To my mind, the ideal would be if everyone were guided by morals / ethics and just did what was right. To a large extent, I think that’s really what has kept Singapore running so well. To me, Lee Kuan Yew created and inspired a culture of good governance among the PAP, while also setting up institutions / self-sustaining systems that encourage future leaders to continue the good work.
To that end, I think a key feature is transparency. It doesn’t really matter whether deep down inside a person is good or bad. If his activities are seen by everyone around him, he will naturally do the right thing (and enjoy doing so, because we are all human and enjoy the love and respect of those around us). This transparency need not even be between government vs voters. As long as things operate transparently within the government, people who fail to do a good job will willingly step down. Corruption and incompetence thrive in darkness, and if we have systems in place so that everything is well lit, it becomes nearly impossible to do bad things.
Also, the people need not know exactly what goes on within the government, because ultimately, the line separating voters from the government is largely illusory. Our leaders are humans too, and if we want them to treat us well, we have to treat them well too (i.e. with respect, etc.). We also want healthy communication between the government and the people, so that the people can communicate their needs / wants, alongside their appreciation for the government’s good work.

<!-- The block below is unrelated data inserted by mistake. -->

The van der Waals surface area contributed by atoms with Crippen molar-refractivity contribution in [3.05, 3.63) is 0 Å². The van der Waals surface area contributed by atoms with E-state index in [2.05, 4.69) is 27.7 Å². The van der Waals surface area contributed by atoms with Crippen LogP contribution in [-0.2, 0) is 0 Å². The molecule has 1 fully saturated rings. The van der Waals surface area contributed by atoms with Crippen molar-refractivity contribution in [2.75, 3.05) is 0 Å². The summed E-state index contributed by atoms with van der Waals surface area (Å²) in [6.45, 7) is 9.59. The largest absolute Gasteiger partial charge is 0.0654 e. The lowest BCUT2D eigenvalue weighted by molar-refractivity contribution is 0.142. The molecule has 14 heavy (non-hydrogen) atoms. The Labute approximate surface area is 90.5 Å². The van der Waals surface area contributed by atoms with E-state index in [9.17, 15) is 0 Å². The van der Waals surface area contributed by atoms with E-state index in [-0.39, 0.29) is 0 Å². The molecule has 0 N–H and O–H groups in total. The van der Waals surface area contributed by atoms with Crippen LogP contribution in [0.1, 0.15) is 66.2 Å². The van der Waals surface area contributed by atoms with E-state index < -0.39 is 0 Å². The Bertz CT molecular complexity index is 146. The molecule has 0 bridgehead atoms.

Without morals, the strong will always oppress the weak, one way or another. Good thrives in the light, while evil thrives in darkness. Therefore, a country that runs on morals (and transparency) will work much better than a country run by ruthless competition between the strong and the weak. A country runs better when the people and the government see each other as friends rather than foes. Even within the government, things would work better if everyone sees themselves as friends working for the common good, rather than as disparate parties each pushing their own selfish agenda.
On civil disobedience: I believe that disagreement in itself is insufficient to justify disobedience, for the mere reason that cooperation is always better than competition. With competition, the Nash equilibrium is the best we can hope for. Opposing parties who act unilaterally will collectively always achieve less than parties who cooperate and act multilaterally. Hence, the ideal is always first to work things out diplomatically through sincere discussion. Violence should be seen as a last resort, disobedience being a form of violence. The ideal is that we are all human beings who are sufficiently similar that we can come to a common understanding. When our perspectives differ, we should try our best to reconcile our differences, rather than be too quick to assume that the differences are immutable.
Very relevant: Can Confucianism save the world? — Democracy and Confucian values can work together to make good governance. (http://www.straitstimes.com/news/opinion/more-opinion-stories/story/can-confucianism-save-the-world-20140523)